“It’s about money,” Declares Physicians Against Drug Shortages’s “Pro Bono” Executive Director Philip Zweig — But Whose Money?
If they had asked, they may have learned that Physicians Against Drug Shortages Executive Director Philip Zweig has been employed by and has direct financial ties to medical device manufacturing companies.
Doctors and others affiliated with Physicians Against Drug Shortages certainly have a right to present their point of view. But are media outlets doing enough to allow readers to evaluate the veracity of op-eds, guest columnists, media pundits and quoted “experts”?
Last month, we presented our analysis of Tim Moore’s invoices as part-time County Attorney to Cleveland County Manager Brian Epley, who pledged to look into the matter “quickly.” But three weeks later, there’s been no response. So, we decided to take our questions directly to the citizens of the county.
Questions Grow About Tim Moore’s Taxpayer-Funded Government Checks Totaling $604,319 Over Three Years.
Quotes by Physicians Against Drug Shortages spokespersons and op-ed bios by its members provide little in the way of details about the group. In a couple opinion pieces, PADS members describe themselves as executive director or co-chairs of a “pro bono patient advocacy group.”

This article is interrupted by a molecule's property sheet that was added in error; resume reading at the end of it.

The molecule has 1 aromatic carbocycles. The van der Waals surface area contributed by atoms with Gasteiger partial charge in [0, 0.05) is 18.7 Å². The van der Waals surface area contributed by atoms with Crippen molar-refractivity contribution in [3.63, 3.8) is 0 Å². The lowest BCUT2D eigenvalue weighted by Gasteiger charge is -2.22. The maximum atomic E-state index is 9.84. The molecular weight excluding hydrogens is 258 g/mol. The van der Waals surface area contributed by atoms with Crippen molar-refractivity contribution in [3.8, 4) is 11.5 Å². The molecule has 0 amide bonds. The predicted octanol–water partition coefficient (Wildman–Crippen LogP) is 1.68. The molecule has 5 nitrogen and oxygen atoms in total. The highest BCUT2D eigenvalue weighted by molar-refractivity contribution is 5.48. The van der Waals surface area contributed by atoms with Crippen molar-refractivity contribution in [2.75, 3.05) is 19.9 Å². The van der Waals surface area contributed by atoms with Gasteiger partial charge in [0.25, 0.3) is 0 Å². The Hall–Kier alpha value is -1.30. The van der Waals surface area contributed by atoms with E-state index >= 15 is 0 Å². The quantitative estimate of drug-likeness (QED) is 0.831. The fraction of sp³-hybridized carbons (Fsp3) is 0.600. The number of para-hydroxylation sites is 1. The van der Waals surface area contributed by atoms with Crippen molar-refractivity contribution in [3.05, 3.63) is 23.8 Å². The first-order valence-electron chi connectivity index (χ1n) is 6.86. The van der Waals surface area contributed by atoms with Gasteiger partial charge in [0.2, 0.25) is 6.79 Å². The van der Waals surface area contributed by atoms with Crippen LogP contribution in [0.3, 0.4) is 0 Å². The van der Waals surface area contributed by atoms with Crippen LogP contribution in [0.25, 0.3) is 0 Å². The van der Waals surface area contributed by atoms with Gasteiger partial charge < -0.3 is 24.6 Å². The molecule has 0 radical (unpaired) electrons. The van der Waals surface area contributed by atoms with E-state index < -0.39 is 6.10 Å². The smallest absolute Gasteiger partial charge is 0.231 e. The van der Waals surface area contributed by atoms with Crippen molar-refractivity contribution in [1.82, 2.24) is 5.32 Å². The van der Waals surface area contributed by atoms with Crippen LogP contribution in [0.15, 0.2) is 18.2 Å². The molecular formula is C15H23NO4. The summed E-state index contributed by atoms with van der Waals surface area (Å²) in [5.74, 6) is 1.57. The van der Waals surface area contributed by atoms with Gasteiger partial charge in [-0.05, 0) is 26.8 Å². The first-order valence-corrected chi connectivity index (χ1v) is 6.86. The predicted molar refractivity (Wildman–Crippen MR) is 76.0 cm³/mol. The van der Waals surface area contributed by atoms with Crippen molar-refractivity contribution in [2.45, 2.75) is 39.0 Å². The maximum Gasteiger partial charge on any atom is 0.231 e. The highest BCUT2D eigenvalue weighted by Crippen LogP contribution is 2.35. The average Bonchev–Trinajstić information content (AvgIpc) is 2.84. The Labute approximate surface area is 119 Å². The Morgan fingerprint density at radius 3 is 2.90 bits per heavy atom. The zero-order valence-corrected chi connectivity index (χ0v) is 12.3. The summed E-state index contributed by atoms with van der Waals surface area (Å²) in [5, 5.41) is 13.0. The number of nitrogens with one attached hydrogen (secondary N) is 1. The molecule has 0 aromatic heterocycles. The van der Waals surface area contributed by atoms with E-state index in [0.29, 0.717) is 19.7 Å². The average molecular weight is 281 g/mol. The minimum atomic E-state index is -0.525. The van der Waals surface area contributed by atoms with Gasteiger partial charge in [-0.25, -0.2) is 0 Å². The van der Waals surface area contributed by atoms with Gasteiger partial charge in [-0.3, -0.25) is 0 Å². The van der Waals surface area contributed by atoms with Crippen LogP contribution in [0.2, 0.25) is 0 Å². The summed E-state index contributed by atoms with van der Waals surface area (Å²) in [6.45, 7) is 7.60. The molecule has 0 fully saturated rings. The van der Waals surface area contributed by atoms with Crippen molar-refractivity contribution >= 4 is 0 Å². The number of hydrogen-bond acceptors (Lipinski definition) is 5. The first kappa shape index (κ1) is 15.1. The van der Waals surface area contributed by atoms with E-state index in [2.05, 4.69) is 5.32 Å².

Mayor’s Open Government Grading System Would Likely Give His Administration Failing Grade for Unusually Long Response Time
Kevon Martis positions himself as a volunteer who travels the country educating local communities. “I am not paid by the fossil fuel companies to fight wind,” Martis declared, but admitted that his expenses are covered.
In Cleveland County, where the annual per capita income is $20,677, Tim Moore’s part-time job as County Attorney was paid $275,172.50 over three years or an average of $91,724 a year.
Jennifer Gray has the power to pursue or sideline cases against individual players and companies in the powerful North Carolina bail bonds industry.